Inspiring and challenging
Tracey L. O'Neill | 04/19/2001
(4 out of 5 stars)
"I've wanted to buy a workout video for some time now, but I was put off by the blonde, perky, caffinated aerobics instructors that seem to saturate the market. I bought this DVD with the hopes that it would be sophisticated, relaxing, challenging, and inspiring. It did NOT disappoint. The dancers are beautiful, the music soothing--not that you're listening when you're trying to hold an arabesque or do the dreaded abdominal segment.Like other reviewers, I have to agree that this workout doesn't live up to its claim that everyone can do it. Not only are the movements not explained, I don't feel that the video reminded you enough to straighten your back, tuck your tummy in, not stick out your rear, keep your arms held up, head straight etc. etc...all fundamental elements in ballet form (and really important for building strength, balance, etc.) I'd recommend that anyone using this video have had some basic ballet training in the reasonably recent past. (I took four years of ballet while in college...I stopped about four years ago, when I graduated.) Also, I consider myself as having above-average coordination, and the second warm-up movement taxed it a bit. (On the other hand, it's nice to know that I'll have something to grow into.) That aside, the DVD was wonderful. The options to turn off the audio commentary and change the music are terrific, and the interviews with the dancers are fun. I hope that any other workout video that I buy is as entertaining as this one!"
Work Out Like a Dancer, Whether You're Actually One or Not
blueyed puella | CT, USA | 08/09/2004
(4 out of 5 stars)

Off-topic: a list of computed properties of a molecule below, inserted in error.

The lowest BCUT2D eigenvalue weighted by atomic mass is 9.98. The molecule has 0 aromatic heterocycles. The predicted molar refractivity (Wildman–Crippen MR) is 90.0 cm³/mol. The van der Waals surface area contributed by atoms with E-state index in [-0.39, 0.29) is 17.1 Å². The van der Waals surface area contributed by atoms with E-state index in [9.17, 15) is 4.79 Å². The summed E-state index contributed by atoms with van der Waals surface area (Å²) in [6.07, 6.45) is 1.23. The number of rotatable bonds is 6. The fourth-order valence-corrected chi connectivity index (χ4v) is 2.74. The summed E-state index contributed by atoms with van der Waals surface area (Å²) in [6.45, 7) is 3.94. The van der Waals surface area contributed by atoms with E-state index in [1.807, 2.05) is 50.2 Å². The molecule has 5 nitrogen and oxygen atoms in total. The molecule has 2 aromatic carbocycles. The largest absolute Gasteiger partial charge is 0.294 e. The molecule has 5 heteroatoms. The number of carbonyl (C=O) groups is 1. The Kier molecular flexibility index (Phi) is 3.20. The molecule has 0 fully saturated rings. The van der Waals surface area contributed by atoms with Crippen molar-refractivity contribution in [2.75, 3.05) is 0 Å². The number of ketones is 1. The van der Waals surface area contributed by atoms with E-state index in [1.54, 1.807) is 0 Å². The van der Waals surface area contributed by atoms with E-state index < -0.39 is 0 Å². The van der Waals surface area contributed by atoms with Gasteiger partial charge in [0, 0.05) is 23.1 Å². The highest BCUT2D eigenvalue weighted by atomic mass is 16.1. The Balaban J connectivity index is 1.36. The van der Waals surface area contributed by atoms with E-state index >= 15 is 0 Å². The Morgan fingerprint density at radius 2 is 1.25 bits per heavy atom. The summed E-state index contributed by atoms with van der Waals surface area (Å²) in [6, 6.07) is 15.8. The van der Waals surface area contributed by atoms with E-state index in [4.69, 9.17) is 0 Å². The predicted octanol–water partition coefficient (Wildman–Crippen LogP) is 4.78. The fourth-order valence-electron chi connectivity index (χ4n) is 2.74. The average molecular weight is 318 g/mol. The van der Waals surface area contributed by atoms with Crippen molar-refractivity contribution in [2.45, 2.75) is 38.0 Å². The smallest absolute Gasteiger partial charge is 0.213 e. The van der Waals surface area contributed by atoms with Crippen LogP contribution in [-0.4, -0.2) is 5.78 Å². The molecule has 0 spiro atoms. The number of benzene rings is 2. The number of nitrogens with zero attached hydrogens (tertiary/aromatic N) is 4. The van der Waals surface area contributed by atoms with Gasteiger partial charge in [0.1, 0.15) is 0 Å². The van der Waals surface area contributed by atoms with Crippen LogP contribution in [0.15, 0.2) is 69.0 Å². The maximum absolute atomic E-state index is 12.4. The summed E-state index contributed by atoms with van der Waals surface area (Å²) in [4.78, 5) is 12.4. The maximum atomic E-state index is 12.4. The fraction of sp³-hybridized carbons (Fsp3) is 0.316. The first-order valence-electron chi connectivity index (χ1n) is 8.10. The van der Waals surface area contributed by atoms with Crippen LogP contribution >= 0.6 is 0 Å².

"Workout Description: 38 minutes of toning (starting with floor work, then standing; focuses primarily on lower body with some ab and minimal upper body work) with 6 minute warm-up and 7 minute cool-down / stretch for a total of 51 minutes Workout Level: mid- to high-intermediate Instructor: Peter Martins (NYC Ballet Master in Chief) in a voice-over. His detached tone of voice and British accent might come across as almost snobby. You'll have to rely on watching the dancers to pick up the exact number of repetitions, the exact moment they begin a new movement, etc., as Peter Martins simply names the exercise and offers a few pointers. You'll need to be familiar with or else quickly pick up ballet terms, as there is little explanation. You will have to choose whether to follow the direction cues (their "right" is your "left") or mirror the dancers. Class: 1-4 dancers from the NYC Ballet (2 women, 2 men) Music / Set: You can choose between a gorgeous classical music soundtrack or a more modern jazz-inspired soundtrack, both with or without narration. The interior set is minimal, as the focus is on the dancers. Equipment Needed: optional mat for floor segment. The workout can be done barefoot, with ballet slippers, or you can use the special split sneakers (from Bloch or Capezio) the dancers use in some segments. Caveats: Familiarity with ballet is extremely helpful; familiarity with Pilates and/or yoga is also helpful. You don't have to be a dancer, though. Additional Comments: You need some space for this workout. You should be able to take two big steps to each side and be able to kick front and back. I have to do the Passe series perpendicular to my TV since I don't have enough space to do it front to back, but other than that I haven't had any trouble fitting the movements in. This, along with NYC Ballet Workout 2, is one of the few workout videos in letterbox. The choreography and production are beautiful. There is an introduction by Sarah Jessica Parker that seems a bit out of place; you can't skip it, but you can fast forward through it. The workout consists of 17 sections, with a slight pause between each. This means that you can't rush through the program. Some people may like the little sections; others may find this aggravating. Exercises 1-3 are the standing moving warm-up, Exercise 4 is stretching, Exercises 5-6 work the abs, Exercises 7-9 are the "floor barre" (leg exercises traditionally done standing at the barre, but here done on the floor so you don't have to worry about falling over as you concentrate on your legs, butt, and abs), Exercises 10-15 are the standing leg work, Exercise 16 consists of little jumps, and Exercise 17 is the Reverence (cool-down / stretch). If you have difficulty with balance, consider doing Exercises 10-15 next to a wall or chair. I generally do the workout barefoot, but I often pause for shoes before attempting the jumps because of past knee and ankle problems. In comparison to the New York City Ballet Workout 2 or even Jessica Sherwood's Ballet Boot Camp (1 or 2), this has less explanation and more basic moves. There is no "movement combination," so it feels more like a class at the barre than practicing a routine for a recital. Personally, I have both NYC Ballet Workouts and use them equally. I'm so excited to live out my childhood dream of being a ballerina (although just in private-there's a reason why this is just a dream) that I can't help but enjoy these workouts. Are they perfect? No. Are they as fun as a real class? No. Do they make you sweat buckets? No. Do they help you increase your flexibility, strengthen your muscles, improve your balance and posture, and make you feel like you're a graceful dancer when you're done? Absolutely. The DVD comes with a booklet offering workout tips and a summary of the program. (Don't let the photos of the super-flexible dancers intimidate you; you won't have to do any of those stretches in the workout.) You have the option to select chapters, so if you only want to do part of the exercises, you can. (For example, you can do the warm up, floorwork, and stretch one day and the warm up, standing work, and reverence another day.) In addition, there are pre-programmed routines for racquet sports, football, and skiing. The DVD extras include biographies of each of the dancers, a behind the scenes look at making the workout, and a brief "Dance and the City" documentary. If you have access to a DVD-ROM, you will also get to see a video glossary, a photo gallery, a trailer, music listings, and weblinks. You may find the book version of the exercise program helpful, particularly if you have little ballet experience, but it is not necessary."